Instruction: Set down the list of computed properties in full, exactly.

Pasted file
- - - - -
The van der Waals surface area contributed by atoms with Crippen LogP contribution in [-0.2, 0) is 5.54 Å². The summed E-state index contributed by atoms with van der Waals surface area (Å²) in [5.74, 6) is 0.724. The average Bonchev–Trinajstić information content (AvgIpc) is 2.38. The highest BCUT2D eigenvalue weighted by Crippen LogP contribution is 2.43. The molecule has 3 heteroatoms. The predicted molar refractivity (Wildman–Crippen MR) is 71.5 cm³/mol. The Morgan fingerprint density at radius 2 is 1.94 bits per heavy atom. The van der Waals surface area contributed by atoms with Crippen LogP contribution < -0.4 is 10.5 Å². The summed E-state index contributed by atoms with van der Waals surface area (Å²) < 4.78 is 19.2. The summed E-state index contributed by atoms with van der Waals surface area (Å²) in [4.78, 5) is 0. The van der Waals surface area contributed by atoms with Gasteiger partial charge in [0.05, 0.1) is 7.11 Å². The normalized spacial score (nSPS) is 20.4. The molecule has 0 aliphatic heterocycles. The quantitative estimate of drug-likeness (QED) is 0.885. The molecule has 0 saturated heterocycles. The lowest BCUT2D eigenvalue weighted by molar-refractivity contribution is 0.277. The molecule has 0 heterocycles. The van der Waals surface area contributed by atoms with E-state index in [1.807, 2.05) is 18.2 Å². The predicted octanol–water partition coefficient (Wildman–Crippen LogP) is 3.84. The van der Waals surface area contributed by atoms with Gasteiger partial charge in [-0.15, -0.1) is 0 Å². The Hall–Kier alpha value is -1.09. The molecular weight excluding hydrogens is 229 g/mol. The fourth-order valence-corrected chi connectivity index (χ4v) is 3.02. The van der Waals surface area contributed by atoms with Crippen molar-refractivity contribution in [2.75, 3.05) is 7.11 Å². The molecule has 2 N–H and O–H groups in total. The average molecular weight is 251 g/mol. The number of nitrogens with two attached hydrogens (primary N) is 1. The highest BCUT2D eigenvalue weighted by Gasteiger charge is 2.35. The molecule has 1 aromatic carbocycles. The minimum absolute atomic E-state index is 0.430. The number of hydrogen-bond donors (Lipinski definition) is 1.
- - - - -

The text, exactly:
The van der Waals surface area contributed by atoms with Crippen LogP contribution in [-0.2, 0) is 5.54 Å². The summed E-state index contributed by atoms with van der Waals surface area (Å²) in [5.74, 6) is 0.724. The average Bonchev–Trinajstić information content (AvgIpc) is 2.38. The highest BCUT2D eigenvalue weighted by Crippen LogP contribution is 2.43. The molecule has 3 heteroatoms. The predicted molar refractivity (Wildman–Crippen MR) is 71.5 cm³/mol. The Morgan fingerprint density at radius 2 is 1.94 bits per heavy atom. The van der Waals surface area contributed by atoms with Crippen LogP contribution < -0.4 is 10.5 Å². The summed E-state index contributed by atoms with van der Waals surface area (Å²) < 4.78 is 19.2. The summed E-state index contributed by atoms with van der Waals surface area (Å²) in [4.78, 5) is 0. The van der Waals surface area contributed by atoms with Gasteiger partial charge in [0.05, 0.1) is 7.11 Å². The normalized spacial score (nSPS) is 20.4. The molecule has 0 aliphatic heterocycles. The quantitative estimate of drug-likeness (QED) is 0.885. The molecule has 0 saturated heterocycles. The lowest BCUT2D eigenvalue weighted by molar-refractivity contribution is 0.277. The molecule has 0 heterocycles. The van der Waals surface area contributed by atoms with E-state index in [1.807, 2.05) is 18.2 Å². The predicted octanol–water partition coefficient (Wildman–Crippen LogP) is 3.84. The van der Waals surface area contributed by atoms with Gasteiger partial charge in [-0.15, -0.1) is 0 Å². The Hall–Kier alpha value is -1.09. The molecular weight excluding hydrogens is 229 g/mol. The fourth-order valence-corrected chi connectivity index (χ4v) is 3.02. The van der Waals surface area contributed by atoms with Crippen molar-refractivity contribution in [2.75, 3.05) is 7.11 Å². The molecule has 2 N–H and O–H groups in total. The average molecular weight is 251 g/mol. The number of nitrogens with two attached hydrogens (primary N) is 1. The highest BCUT2D eigenvalue weighted by Gasteiger charge is 2.35. The molecule has 1 aromatic carbocycles. The minimum absolute atomic E-state index is 0.430. The number of hydrogen-bond donors (Lipinski definition) is 1.